Kansas Social and Rehabilitation Services Secretary Robert Siedlecki was welcomed to the job and state in January by a mandate to cut $42 million from his budget. Given the vulnerable population that SRS serves, such cutting needs to be done with extreme care and the close scrutiny of legislators and other Kansans.
“Tough choices, but we’ll work within our mandate,” said Siedlecki, after summarizing the targeted cuts for The Eagle editorial board Tuesday. The good news is that Siedlecki, formerly chief of staff with the Florida Department of Health and legal counsel to the Bush administration’s Task Force for Faith-Based and Community Initiatives, clearly shares Gov. Sam Brownback’s determination to significantly improve the welfare of the state’s children. Their stated goals include decreasing the percentage of children in poverty, increasing adoptions and removing disincentives to marriage.
Siedlecki’s vision of demanding accountability and “measurable results” from every SRS contract fits the public mood and should serve the public good. While his decision to hire a $75,000-a-year director of fraud investigations and plans to add investigators have been criticized as costly and redundant, the positions could pay for themselves, as Siedlecki predicts, if they turn up many more cases of fraud among the 296,000 Kansans using Vision food-stamp cards.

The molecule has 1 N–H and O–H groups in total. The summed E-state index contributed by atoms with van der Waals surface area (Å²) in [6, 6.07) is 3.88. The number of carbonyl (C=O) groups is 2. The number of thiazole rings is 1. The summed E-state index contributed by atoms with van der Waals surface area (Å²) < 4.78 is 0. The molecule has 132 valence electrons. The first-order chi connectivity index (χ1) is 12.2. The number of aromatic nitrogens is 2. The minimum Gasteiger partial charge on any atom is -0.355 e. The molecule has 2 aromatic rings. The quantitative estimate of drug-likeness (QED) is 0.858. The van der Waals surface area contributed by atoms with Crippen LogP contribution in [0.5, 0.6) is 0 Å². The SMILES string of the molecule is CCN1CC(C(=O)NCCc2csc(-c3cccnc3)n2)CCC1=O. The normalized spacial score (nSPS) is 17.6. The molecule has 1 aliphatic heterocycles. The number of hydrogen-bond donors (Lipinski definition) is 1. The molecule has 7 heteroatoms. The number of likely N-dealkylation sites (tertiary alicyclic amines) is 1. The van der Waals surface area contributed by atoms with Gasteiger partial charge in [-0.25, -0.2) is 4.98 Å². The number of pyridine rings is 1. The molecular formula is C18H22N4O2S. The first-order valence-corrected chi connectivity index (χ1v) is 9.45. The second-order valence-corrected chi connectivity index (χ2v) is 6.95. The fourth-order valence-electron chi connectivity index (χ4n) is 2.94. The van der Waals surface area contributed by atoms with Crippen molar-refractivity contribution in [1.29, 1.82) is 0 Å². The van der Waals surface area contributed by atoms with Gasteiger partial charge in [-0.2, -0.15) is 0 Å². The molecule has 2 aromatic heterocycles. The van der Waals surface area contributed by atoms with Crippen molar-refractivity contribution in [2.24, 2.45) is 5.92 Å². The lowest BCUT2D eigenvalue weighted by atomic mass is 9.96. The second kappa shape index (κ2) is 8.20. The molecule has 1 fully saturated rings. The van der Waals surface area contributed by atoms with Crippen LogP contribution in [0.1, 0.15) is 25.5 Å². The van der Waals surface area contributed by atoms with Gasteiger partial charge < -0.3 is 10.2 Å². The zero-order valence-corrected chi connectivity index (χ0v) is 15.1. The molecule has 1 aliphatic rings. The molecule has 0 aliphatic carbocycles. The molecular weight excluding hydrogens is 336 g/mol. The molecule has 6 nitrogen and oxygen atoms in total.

Siedlecki’s goal of “spreading the word” on adoption via churches, nonprofit groups and otherwise also sounds good. As adoptive parents of two children, Brownback and his wife are uniquely suited to speak for adoption.
As Siedlecki and Brownback pursue their agenda for SRS through statewide meetings on child welfare, their faith-based initiatives and other means, that agenda must not come at the expense of the rest of SRS’ vital work — or, for that matter, the bright constitutional line between church and state.
Nothing must be a higher SRS priority than avoiding more tragic cases like that of 10-month-old Karsyn Young, whose story was told in the Sunday Eagle. According to the Wichita boy’s great-grandmother, the state twice investigated his possible abuse, including a broken leg, yet did not place him in state custody. Karsyn died in March 2010 from blunt-force injuries; his mother’s ex-boyfriend recently pleaded guilty to reckless second-degree murder and drew a 10-year prison sentence. (Siedlecki told the editorial board that SRS is investigating the great-grandmother’s claim that an SRS social worker said the state lacked the time and resources to fully investigate the cause of the broken leg.)
Speaking to the editorial board, Siedlecki talked up the need to be as transparent as possible about SRS’ work. Openness deserves more than lip service across SRS and, frankly, the entire Brownback administration. The marriage initiative is causing particular concern.
Meanwhile, Siedlecki deserves a chance to show what he and Brownback can do across SRS and the state with fewer resources than in the past. As they do, lawmakers and other onlookers should view the new SRS less with suspicion than with an attitude of “Trust, but verify.”